Downtown Oaxaca city in southern Mexico. 

Oaxaca trash dump closure wreaks environmental havoc

The closure of Oaxaca’s trash dump in October is wreaking havoc on the environment. As world leaders gather for the COP27 climate conference, Oaxaca’s trash problems indicate just how complicated climate protection can be at the local level.

The World

Horacio Ocon, an Argentine tourist who’s been visiting the city of Oaxaca in southern Mexico with his family, woke up one morning with a headache. His throat burned. He smelled smoke. 

"I couldn’t breathe. It was really intense,” he said. 

He followed the smoke to a heap of trash burning in a huge metal waste bin nearby. “It was really thick smoke. And I was surprised that they were burning it so close. It was terrible. A ton of trash and, in particular, plastics,” he said. 

Since early October, burning trash has become the main means of disposing waste for the roughly 700,000 residents of Oaxaca and the surrounding municipalities. That’s around the time when the city closed its trash dump. 

In the days following lively Day of the Dead celebrations in early November, the evening skies turned an apocalyptic orange, as smoke from the burning leftover trash tinged the air.

Mayor Francisco Martínez Neri has told residents in several announcements that he's working hard to find a solution. He hopes to acquire land for a new trash dump and, in the meantime, he’s asking residents to sort their organic waste and recycling in order to reduce trash.

But Oaxacans say solutions should have been implemented years ago.

“The only answer is to open the dump back up,” lawyer and environmentalist Eduardo Reyes Santiago said last week.

"Because for years, they have not taken the necessary measures. Today, you have this bomb that’s going off."

Meanwhile, trash is building up. The city of Oaxaca alone generates 1,000 tons of trash a day, which triples during its tourist season. But trash collection has been suspended since early October.

On Nov. 4, the trash collector’s union protested the situation by dumping truckloads of garbage across the city’s historic center and inviting residents to do the same.

Videos, like this one, have been shared widely over social media, showing mounds of garbage piled up in front of government buildings.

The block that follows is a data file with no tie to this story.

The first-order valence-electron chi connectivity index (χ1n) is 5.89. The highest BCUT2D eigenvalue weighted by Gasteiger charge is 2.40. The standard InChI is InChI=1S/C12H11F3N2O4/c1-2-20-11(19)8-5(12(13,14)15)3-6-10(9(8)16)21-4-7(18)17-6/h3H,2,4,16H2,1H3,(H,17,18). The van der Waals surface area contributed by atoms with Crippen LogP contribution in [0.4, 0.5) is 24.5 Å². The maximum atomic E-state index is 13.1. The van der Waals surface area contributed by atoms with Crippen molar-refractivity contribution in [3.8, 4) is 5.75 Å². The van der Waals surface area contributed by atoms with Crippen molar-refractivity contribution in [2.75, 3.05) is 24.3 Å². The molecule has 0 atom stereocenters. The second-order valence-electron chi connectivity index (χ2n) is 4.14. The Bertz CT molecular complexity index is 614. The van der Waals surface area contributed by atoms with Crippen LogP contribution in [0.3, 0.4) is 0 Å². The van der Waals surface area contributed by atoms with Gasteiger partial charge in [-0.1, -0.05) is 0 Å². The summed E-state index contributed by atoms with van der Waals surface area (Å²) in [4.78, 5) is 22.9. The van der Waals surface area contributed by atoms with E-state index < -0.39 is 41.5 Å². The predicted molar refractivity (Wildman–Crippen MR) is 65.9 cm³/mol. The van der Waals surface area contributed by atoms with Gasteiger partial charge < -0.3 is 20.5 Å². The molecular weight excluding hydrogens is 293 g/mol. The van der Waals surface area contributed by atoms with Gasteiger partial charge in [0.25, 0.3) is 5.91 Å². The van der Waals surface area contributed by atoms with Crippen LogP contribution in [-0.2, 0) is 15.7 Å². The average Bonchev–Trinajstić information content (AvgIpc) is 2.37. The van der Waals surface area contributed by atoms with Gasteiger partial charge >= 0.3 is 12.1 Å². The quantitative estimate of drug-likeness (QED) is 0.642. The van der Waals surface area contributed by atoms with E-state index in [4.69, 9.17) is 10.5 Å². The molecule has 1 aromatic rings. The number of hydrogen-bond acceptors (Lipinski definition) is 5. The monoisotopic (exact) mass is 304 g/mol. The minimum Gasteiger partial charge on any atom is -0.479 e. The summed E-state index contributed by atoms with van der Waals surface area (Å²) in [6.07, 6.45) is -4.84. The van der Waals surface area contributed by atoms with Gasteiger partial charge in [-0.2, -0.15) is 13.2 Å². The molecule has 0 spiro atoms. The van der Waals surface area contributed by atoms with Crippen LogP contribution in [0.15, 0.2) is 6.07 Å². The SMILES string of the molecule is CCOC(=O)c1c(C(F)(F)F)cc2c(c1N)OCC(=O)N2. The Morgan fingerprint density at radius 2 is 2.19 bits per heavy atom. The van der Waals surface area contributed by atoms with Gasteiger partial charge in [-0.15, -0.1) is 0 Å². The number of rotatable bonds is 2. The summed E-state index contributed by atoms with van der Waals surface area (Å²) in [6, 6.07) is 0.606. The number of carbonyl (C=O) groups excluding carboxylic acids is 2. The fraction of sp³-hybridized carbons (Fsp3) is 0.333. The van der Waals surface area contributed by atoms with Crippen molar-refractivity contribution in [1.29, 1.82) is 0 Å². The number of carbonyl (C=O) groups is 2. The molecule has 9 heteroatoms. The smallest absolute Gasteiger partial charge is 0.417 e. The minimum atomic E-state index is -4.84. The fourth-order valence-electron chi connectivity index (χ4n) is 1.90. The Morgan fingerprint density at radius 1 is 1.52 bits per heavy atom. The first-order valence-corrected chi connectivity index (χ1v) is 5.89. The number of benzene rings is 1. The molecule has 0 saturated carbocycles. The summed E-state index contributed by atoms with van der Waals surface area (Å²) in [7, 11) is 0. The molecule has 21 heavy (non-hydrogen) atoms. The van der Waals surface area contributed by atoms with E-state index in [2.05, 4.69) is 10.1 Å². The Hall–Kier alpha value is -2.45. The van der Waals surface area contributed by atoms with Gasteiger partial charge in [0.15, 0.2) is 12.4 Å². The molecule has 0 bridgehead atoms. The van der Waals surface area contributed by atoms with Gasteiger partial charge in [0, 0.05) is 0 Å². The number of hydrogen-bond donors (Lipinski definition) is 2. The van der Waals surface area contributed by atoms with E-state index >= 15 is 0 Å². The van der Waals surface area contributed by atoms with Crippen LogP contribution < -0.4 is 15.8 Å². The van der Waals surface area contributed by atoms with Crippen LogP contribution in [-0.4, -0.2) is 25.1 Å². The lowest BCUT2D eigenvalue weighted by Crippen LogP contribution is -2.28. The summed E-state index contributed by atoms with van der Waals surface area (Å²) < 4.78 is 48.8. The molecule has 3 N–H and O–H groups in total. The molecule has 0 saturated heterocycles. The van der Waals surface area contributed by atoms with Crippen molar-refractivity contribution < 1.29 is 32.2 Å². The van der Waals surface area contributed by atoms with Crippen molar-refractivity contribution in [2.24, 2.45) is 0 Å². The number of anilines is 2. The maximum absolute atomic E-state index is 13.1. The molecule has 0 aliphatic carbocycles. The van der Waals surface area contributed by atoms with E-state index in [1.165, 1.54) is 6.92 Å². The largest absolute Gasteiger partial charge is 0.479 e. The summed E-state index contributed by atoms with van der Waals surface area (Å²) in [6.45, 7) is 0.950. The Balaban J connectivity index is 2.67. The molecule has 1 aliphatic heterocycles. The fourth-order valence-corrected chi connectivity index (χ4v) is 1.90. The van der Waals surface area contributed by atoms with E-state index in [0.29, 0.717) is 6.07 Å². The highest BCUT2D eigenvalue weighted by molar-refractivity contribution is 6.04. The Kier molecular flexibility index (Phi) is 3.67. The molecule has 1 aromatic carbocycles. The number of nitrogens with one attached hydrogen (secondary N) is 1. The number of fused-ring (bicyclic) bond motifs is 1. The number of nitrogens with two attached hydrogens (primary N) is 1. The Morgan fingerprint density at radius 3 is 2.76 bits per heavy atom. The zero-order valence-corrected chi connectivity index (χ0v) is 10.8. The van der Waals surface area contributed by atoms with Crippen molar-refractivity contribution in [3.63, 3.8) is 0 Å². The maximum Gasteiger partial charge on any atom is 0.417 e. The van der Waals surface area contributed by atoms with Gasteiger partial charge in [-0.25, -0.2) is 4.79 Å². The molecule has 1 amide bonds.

“We are fighting for the citizens,” a union representative told a local news outlet. 

"They've been the most impacted. It’s been over three weeks. And months before the dump was closed, we knew what was coming, but nothing was done.”

This is particularly relevant as the world’s leaders discuss the big picture at COP27, the United Nations’ global climate conference meeting in Egypt this week. 

"This is a sign on a small scale that government actors aren’t worried about issues related to the environment,” said Ingrid Sánchez , a Mexican journalist who has been following the situation in Oaxaca closely. "Above all, when there are financial costs."

Open waste burning produces 11% of global emissions of black carbon, a fine particulate that significantly contributes to global warming.

But today in Oaxaca, much of the trash that isn’t burned is ending up polluting the local environment.

“I live close to a river. And now everyone is dumping their trash there,” said Abril Villegas Garcia, an 18-year-old street vendor in the municipality of Tlalixtac, which shared the trash dump with the state capital Oaxaca.

"Maybe burning impacts the environment, but it’s better than just dumping it,” she said. "The river is really bad now. It’s really polluted. And the mentality of many people is just to keep making it worse."

In an agreement with the city, trash collectors have now cleaned the city center and begun to collect garbage on one side of town. But there's still no place to put it. The municipal government says it's shipping some waste out of state. It’s also begun dumping trash at a former factory in the neighborhood of San Juan Chapultepec.

 On Nov. 10, residents responded by protesting and blocking roads.  It is clear there is little end in sight to the problem.

“The people are being forced to do what we did before. Burn trash. Burn plastic. The pollution is getting worse. People are throwing it all on the outskirts of the city, into the rivers. A lot of people are tired. So, they are leaving it in the streets,” said Jesús García Santiago, who runs a convenience store to the east of the city.

"We have no answer from the local government. … But we also need to be conscious about all of the trash that we produce and consume."

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